Women over 40 have been urged to check their blood pressure regularly to avoid heart attacks.
Researchers from the University of Bergen discovered that women who had mildly elevated blood pressure in their early 40s were twice as likely to have acute coronary syndromes in their 50s.
An acute coronary syndrome, also known as a heart attack, is when blood flow to the heart is suddenly reduced.
Blood pressure was measured in 6,381 women and 5,948 men, all aged 41, and any incidents of heart attacks were recorded over the following 16 years.
The researchers found that women who had mildly elevated blood pressure – with readings between 130-139/80-89 mmHg – had double the risk of acute coronary syndromes during their 50s, with no association between the two recorded in men.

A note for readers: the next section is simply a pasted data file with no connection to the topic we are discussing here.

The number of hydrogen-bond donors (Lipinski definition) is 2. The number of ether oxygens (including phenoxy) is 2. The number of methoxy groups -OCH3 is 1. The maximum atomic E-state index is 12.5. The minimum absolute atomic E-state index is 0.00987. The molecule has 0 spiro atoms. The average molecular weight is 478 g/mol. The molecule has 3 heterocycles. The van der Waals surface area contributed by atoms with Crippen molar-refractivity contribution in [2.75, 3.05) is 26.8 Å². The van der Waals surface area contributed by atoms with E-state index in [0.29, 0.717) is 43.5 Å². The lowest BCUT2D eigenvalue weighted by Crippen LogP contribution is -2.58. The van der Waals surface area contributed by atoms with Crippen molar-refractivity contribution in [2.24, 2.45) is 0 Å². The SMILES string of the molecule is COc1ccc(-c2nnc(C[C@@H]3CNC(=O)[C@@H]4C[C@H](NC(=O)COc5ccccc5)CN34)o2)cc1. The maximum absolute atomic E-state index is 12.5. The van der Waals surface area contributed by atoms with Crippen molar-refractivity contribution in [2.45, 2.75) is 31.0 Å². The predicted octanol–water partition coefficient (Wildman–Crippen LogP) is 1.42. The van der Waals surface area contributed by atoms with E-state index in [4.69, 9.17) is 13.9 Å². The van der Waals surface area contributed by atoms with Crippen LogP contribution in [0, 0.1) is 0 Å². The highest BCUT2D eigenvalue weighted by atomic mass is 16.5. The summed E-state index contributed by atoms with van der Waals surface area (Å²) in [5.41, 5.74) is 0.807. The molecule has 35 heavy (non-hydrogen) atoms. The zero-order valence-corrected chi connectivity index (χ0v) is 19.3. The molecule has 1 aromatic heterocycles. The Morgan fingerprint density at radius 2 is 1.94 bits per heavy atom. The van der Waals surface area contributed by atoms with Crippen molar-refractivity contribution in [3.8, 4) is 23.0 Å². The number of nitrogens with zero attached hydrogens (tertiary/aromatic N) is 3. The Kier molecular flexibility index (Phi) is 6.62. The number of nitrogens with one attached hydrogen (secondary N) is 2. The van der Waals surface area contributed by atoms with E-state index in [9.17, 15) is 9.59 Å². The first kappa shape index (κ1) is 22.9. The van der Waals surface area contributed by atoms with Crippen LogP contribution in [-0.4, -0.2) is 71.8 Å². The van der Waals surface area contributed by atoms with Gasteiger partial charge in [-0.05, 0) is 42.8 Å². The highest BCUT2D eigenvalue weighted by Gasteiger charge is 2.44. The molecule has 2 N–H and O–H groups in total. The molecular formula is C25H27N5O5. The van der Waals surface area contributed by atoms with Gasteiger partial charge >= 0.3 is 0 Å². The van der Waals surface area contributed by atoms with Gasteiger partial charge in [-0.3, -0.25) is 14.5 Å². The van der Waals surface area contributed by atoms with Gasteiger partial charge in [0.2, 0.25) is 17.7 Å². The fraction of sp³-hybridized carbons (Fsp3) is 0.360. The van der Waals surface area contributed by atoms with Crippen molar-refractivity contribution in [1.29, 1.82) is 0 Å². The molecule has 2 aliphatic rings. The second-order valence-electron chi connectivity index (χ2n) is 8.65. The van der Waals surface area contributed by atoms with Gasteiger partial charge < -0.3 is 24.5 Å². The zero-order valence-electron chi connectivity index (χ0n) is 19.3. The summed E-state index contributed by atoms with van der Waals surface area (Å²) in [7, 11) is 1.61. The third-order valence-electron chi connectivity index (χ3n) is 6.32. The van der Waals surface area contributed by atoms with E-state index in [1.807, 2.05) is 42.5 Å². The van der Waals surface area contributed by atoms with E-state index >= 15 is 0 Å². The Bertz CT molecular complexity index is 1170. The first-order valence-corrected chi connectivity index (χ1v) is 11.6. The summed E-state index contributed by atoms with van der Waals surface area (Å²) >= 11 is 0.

Study author Dr. Ester Kringeland urged women to regularly have their blood pressure taken in order to reduce their risk, and those women who had any other underlying health conditions, such as obesity and diabetes, needed "more intense monitoring".
"Our analyses confirmed that mildly elevated blood pressure affects the risk of acute coronary syndromes in a sex-specific manner. The results add to emerging evidence indicating that high blood pressure has particularly unfavourable effects on women's hearts," she explained.
She also said women need to give up smoking and exercise more in order to reduce the risks.
"Women should know their blood pressure. To retain a normal blood pressure, it is recommended to maintain normal body weight, keep a healthy diet and exercise regularly. Furthermore, it is advisable to avoid smoking and excess consumption of alcohol and salt," Kringeland added.